Outside of his rising fastball, Yarbrough also offers an excellent changeup which is enhanced by the aforementioned three quarters delivery. His breaking ball isn’t great, and needs a little work to become solid. One of his biggest strengths is his excellent command, and his fantastic ground ball rate. At 24 years old, Yarbrough has a chance to skyrocket through the system and get to the bigs soon. He may not make it this year, but if all goes well he should be up by 2017.

12.) Andrew Moore – RHP

Date of Birth: 6/2/94
Height/Weight: 6’0/185 pounds
Bats/Throws: Right/Right
Acquired: Drafted with Competitive Balance Pick in 2015
The Mariners just love their local kids. With Braden Bishop and Tyler Smith already noted, another northwest kid in Oregon State pitcher Andrew Moore makes an appearance. Moore made his pro debut last year alongside Bishop and pitched very well in 14 games and eight starts. Moore posted a terrific 2.07 ERA while striking out 43. The most impressive thing about Moore’s work is that in 39 innings he only walked two while registering over a strikeout per inning.

Moore is a little undersized which always worries people, but has proven it’s a non-factor. He doesn’t have a great heater, but he does have great command over it. His change is a solid pitch, and his curve is serviceable, but it’s his smarts on the mound which provide him a big boost. Moore doesn’t have the pitches or the velocity to become an ace but Moore projects as a solid starter at the back half of a rotation.

11.) Nick Neidert – RHP

Date of Birth: 11/20/96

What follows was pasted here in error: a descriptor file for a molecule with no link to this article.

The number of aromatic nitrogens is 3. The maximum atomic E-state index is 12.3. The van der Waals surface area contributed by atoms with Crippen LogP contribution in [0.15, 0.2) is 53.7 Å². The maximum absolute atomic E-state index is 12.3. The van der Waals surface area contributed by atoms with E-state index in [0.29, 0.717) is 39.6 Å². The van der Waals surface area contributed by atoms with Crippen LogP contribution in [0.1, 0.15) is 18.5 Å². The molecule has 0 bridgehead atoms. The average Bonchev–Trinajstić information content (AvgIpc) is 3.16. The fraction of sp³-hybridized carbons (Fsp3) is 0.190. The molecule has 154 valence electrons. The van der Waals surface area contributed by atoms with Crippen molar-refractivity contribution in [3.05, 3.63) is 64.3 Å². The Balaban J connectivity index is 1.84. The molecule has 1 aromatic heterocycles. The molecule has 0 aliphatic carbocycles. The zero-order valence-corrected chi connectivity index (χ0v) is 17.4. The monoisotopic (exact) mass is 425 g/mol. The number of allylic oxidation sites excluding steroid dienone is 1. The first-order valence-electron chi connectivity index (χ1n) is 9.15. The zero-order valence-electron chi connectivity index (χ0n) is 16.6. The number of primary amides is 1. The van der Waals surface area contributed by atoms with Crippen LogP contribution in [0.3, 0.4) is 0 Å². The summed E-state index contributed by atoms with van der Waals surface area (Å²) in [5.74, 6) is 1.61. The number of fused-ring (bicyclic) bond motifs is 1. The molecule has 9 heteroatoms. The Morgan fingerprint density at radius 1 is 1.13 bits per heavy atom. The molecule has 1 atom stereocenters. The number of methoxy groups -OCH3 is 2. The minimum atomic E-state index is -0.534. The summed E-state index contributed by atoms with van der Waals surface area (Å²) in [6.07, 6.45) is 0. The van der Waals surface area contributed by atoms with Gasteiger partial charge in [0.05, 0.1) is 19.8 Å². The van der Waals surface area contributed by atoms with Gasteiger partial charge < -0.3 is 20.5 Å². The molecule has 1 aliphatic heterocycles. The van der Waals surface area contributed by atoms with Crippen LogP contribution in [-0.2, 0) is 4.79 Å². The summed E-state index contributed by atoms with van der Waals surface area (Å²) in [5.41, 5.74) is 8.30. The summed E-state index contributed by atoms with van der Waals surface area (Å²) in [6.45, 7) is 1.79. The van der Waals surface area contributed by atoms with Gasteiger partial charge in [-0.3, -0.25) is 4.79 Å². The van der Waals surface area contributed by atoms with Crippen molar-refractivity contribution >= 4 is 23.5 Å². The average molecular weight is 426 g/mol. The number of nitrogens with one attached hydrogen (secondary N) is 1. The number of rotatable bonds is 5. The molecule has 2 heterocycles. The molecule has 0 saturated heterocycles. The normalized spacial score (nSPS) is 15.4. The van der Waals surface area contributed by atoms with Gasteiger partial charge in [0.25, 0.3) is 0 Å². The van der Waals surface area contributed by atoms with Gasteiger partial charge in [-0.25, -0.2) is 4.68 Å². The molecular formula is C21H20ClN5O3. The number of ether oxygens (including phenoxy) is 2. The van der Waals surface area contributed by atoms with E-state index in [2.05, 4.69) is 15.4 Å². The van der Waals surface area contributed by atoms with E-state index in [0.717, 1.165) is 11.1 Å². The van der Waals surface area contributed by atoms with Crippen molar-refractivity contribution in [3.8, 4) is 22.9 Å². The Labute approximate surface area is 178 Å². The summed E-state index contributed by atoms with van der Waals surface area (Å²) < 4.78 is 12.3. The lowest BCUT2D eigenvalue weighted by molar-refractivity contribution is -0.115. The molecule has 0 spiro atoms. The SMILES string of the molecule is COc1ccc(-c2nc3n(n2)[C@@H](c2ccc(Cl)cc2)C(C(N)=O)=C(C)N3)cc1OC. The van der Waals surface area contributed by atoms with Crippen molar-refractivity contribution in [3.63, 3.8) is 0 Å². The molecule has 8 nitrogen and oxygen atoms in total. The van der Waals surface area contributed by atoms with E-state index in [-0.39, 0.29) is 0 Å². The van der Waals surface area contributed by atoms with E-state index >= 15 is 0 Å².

Height/Weight: 6’1/180 pounds
Bats/Throws: Right/Right
Acquired: Drafted 2nd round in 2015

Last year’s draft has certainly been kind to the Mariners. Moore and Bishop look good as does righty pitcher Nick Neidert. At 19 years old, Neidert is fresh out of high school, and started at Rookie ball last year. Neidert started 11 games and started them well to say the least. In 35.1 innings, he posted a 1.53 ERA. He’s not dominant enough to strike out a ton, only notching 23 punch outs while walking nine, but he gets the outs he needs when he needs them.

Prior to elbow tendinitis, it looked as if Neidert may even find himself in the first round, but the injury dropped his stock. The Mariners took the bait though and signed the young pitcher. As long as the elbow is okay, his fastball will settle around 93 or 94 but has the ability to get up to 96 if it’s really working. His curve and change aren’t bad, but it may be worth it to develop a slider in the long run.

One Response

  1. Joel Pollitt

    Man that is just the cast with these minor league players. The absolute 5 star can not miss players continue to fall by the wayside.
    How can you tell when a guy who does it all in AAA is going to be a flop?

    Reply